See also: gnezdovo; kievan rus; normanist controversy; primary chronicle; route to greeks; vladimir, st.; yaroslav vladimirovich

bibliography

Franklin, Simon, and Shepard, Jonathan. (1996). The Emergence of Rus, 7501200. London: Longman.

Noonan, Thomas S. (1997). "Scandinavians in European Russia." In The Oxford Illustrated History of the Vikings, ed. Peter Sawyer. Oxford: Oxford University Press.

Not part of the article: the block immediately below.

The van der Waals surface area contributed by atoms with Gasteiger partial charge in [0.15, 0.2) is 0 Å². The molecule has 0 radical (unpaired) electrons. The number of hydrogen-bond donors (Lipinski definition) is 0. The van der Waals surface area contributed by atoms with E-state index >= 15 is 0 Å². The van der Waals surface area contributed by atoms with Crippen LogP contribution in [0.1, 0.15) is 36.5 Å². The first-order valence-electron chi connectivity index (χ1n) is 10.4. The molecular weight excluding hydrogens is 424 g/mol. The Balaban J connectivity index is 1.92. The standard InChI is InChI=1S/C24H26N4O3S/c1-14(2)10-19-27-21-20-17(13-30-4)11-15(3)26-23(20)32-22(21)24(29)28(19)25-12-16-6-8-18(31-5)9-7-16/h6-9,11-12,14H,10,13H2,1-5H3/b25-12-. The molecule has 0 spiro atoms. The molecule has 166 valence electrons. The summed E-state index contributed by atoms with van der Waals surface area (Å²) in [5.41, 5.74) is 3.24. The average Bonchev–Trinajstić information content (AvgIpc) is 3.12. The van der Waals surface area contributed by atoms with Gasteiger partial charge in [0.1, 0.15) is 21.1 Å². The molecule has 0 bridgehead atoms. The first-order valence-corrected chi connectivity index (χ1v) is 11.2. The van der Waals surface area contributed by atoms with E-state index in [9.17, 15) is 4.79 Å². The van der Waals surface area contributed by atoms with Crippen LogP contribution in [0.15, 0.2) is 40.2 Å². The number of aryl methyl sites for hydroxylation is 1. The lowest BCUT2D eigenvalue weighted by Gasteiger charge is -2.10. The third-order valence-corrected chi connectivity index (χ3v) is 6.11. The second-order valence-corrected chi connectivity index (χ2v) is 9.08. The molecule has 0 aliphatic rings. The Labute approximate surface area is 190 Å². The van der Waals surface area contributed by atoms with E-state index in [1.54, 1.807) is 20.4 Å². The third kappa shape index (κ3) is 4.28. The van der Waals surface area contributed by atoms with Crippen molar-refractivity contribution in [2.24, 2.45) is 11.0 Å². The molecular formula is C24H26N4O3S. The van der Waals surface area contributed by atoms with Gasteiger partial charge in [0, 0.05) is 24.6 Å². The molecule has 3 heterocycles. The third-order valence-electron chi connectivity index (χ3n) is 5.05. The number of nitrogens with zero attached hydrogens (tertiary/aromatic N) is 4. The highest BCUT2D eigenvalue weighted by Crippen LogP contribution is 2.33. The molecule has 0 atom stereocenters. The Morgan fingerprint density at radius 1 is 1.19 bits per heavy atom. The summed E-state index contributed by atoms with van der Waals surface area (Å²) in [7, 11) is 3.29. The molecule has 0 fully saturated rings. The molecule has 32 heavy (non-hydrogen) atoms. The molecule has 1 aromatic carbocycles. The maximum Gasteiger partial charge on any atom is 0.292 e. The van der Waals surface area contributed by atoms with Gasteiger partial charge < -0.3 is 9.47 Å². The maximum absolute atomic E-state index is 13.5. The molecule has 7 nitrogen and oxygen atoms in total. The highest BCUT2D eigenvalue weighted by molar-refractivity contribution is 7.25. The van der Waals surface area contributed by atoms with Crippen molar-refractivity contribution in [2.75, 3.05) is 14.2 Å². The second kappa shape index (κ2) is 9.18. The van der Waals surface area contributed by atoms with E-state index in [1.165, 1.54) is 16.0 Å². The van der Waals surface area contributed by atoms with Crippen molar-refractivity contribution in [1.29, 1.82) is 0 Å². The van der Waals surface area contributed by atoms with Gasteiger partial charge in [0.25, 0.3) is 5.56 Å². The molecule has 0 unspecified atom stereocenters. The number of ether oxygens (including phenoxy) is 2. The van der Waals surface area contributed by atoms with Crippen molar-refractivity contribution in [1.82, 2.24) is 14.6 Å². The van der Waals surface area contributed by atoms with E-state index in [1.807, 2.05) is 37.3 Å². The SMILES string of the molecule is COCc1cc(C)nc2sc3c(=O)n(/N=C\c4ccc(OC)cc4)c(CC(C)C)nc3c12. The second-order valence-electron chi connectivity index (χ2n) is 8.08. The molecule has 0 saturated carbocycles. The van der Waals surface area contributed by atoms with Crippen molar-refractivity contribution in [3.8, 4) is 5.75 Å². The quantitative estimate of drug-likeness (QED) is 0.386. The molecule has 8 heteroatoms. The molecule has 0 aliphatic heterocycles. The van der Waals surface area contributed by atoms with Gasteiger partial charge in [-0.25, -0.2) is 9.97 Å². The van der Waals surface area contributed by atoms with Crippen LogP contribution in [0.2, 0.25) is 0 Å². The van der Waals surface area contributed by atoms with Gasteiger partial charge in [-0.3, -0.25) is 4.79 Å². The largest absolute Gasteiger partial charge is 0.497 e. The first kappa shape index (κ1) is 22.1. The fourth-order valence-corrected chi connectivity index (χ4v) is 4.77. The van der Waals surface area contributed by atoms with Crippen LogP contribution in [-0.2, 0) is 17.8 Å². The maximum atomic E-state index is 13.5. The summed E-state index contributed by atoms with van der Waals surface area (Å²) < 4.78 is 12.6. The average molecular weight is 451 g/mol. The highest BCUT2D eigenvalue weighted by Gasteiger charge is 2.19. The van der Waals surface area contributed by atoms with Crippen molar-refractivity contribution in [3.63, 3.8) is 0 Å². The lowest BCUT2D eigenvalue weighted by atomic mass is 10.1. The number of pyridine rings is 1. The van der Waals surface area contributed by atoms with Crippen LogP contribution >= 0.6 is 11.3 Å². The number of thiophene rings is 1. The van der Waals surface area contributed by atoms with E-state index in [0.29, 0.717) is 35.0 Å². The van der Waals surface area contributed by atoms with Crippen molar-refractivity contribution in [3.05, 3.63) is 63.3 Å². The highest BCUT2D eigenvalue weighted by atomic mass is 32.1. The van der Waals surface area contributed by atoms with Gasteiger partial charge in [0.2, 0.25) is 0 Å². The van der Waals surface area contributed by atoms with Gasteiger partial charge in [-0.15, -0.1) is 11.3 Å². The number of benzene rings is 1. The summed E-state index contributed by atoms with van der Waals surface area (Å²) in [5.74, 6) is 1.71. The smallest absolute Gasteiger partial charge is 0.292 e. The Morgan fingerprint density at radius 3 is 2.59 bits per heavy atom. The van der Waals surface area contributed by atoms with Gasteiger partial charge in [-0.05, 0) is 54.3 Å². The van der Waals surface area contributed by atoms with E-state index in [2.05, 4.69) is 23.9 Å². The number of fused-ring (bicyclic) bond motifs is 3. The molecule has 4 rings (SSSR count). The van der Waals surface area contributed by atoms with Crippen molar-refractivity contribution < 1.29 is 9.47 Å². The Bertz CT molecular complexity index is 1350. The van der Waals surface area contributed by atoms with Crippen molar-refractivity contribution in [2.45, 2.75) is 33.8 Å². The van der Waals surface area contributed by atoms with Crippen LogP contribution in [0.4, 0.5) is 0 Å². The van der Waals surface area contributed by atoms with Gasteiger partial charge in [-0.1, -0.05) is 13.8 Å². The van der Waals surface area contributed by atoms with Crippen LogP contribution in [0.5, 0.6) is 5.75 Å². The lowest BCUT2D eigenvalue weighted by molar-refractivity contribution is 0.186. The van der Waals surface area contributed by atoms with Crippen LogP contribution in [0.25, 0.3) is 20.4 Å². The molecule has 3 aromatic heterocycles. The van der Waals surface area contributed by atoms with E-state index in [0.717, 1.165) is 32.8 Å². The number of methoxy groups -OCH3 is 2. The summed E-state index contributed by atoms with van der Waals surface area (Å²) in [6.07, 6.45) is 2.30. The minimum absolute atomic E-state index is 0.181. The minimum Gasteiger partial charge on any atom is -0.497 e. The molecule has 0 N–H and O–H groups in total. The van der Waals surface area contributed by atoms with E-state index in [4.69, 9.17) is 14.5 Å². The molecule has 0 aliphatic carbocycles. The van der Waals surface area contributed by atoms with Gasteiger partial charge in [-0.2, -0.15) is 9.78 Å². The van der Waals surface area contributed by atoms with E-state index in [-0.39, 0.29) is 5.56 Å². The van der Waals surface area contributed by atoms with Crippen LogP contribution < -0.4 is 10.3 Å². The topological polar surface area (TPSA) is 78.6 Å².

Pritsak, Omeljan. (1981). The Origin of Rus'. Cambridge, MA: Harvard Ukrainian Research Institute.

Stalsberg, Anne. (1988). "The Scandinavian Viking Age Finds in Rus: Overview and Analysis." In Bericht der Römisch-Germanischen Kommission 69. Mainz am Rhein, Germany: Philipp Von Zabern.

Heidi M. Sherman

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Vikings